One in Five Anglers Lose Access to Favorite Fishing Spots



Why We Keep Pounding Home the Angler Access Issue…

If you build it, they will come; if you build a fence around it, they will not.  Here’s a recent release from and Southwick Associates that underscores the threat to fly-fishing businesses:

The number of anglers who had to cancel a fishing trip or stop fishing a particular location last year because they lost access to a favorite fishing spot overall has not changed compared to last year.  17 percent of recreational fisherman surveyed by reported issues with access as opposed to 20 percent a year earlier. Despite this minor improvement, roughly one in five anglers is still being affected each year by not being able to use a favorite fishing location.

 Likewise, because more anglers fish freshwater than saltwater, as well as the fact that there is more private land surrounding lakes and streams, 71 percent of reported access problems involved freshwater anglers and 24 percent involved saltwater in 2012.

 Despite these challenges, 22 percent of affected anglers said they actually fished more last year than the previous year, just in a different location, and at least 32 percent reported fishing at least as much. Still, 39 percent reported fishing less frequently due to their lost access and seven percent didn’t fish at all.

 “Despite the efforts and resourcefulness of some anglers to find new fishing areas after losing access to others, it is clear that such challenges are causing us to lose anglers each year,” says Rob Southwick, president of Southwick Associates, which designs and conducts the surveys at, and “Whether it is due to fishery closures, closed ramps or land previously used to access a lake or stream changing hands and becoming closed to the public access remains a persistent issue. Fisheries managers, anglers and industry need to continue working together to resolve these problems.”

 To help continually improve, protect and advance angling and other outdoor recreation, all sportsmen and sportswomen are encouraged to participate in the surveys at, and/or Each month, participants who complete the survey are entered into a drawing for one of five $100 gift certificates to the sporting goods retailer of their choice.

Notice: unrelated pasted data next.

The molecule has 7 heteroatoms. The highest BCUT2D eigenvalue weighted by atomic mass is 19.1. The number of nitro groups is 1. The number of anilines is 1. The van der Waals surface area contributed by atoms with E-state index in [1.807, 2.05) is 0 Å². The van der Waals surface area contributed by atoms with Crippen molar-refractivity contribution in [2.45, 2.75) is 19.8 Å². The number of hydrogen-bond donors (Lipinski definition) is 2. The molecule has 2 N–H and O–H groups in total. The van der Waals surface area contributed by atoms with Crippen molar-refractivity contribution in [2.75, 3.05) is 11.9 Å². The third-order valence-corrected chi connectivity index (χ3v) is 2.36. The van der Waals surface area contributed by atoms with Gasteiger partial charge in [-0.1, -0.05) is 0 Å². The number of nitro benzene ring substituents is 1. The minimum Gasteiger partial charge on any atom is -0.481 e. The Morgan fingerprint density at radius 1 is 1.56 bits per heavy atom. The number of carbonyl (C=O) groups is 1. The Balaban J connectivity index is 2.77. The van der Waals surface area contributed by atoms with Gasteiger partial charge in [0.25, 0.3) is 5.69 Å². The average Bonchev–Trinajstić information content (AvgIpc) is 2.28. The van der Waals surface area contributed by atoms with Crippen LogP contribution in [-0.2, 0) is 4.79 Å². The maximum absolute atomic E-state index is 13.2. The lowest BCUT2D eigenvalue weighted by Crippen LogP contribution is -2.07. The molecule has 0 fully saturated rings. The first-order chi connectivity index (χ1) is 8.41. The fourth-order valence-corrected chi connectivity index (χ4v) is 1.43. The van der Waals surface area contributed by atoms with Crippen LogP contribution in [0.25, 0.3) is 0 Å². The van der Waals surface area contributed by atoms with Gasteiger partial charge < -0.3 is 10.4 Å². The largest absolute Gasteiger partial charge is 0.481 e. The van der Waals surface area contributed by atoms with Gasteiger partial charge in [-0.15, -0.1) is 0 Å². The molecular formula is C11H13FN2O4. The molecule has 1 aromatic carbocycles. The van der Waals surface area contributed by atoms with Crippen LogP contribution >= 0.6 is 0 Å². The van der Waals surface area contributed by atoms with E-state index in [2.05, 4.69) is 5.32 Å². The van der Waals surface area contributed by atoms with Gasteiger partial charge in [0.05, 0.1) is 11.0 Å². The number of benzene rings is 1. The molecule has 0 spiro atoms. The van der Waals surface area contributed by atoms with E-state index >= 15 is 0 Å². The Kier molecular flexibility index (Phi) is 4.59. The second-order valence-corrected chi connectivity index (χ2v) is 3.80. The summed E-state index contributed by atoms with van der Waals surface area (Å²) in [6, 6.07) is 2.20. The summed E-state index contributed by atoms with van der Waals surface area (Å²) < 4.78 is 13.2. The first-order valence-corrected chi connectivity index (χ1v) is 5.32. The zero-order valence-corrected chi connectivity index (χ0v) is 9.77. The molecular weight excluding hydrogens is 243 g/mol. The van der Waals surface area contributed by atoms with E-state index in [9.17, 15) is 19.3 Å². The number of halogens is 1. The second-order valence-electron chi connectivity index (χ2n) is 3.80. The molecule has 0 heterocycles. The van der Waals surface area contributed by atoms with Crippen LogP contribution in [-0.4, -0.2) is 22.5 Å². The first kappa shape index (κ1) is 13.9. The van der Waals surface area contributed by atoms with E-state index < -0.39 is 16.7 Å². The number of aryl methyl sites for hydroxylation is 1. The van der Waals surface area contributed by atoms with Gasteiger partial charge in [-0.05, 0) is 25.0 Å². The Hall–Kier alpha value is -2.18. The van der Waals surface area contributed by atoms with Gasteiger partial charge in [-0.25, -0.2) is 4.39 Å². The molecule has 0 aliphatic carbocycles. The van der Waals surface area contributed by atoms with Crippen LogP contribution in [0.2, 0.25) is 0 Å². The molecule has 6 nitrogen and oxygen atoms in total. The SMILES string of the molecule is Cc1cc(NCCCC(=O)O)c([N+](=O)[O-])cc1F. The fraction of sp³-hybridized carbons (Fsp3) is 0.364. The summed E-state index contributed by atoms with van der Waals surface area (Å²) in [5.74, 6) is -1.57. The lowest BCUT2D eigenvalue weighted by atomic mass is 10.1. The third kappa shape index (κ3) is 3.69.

1. The issue of public access and use, and in essence “Who Owns the River”? is a challenging issue that is common to both anglers, and hunters. In my home state of Virginia I am doing all I can to educate the populace about this issue, and that you can follow the game laws here in Virginia, have a valid fishing license, and still be sued for trespassing on property the state of Virginia advertises as public property.

    What does the state do for anglers that follow all the laws, but go to streams that landowner’s claim they own and not the state??? Well in a word….nothing. Once you have paid the state for your license, their obligation to ensure your right to fish or hunt on public property stops. They won’t lift a finger to help you, or the landowners for that matter to keep the issue out of court.

    Until sportsman and landowners get clarity on this issue in Virginia my home state is putting out a big sign to fishing tourist that at your own legal peril. They might as well put up a sign at the border that says if you come to Virginia to fish, you might want to go to North Carolina, Maryland, or West Virginia instead.

    f you don’t believe me, read the white paper the Virginia Department of Game and Inland Fisheries put out when I wrote them a letter and asked why they didn’t assist an angler that was sued for fishing on property they advertise as publicly owned. To read about this tough issue you can go to my web-site You can also check out the stream watch section of Fly Fisherman that covers the issue as well.

    A big fat thanks to Angling Trade, and Mid-Current for covering this important issue.

    Beau Beasley

  2. One only has to look at Cape Hatteras National Seashore Recreation Area for loss of access. Our oun government dosen’t know the meaning of the word “recreation.”

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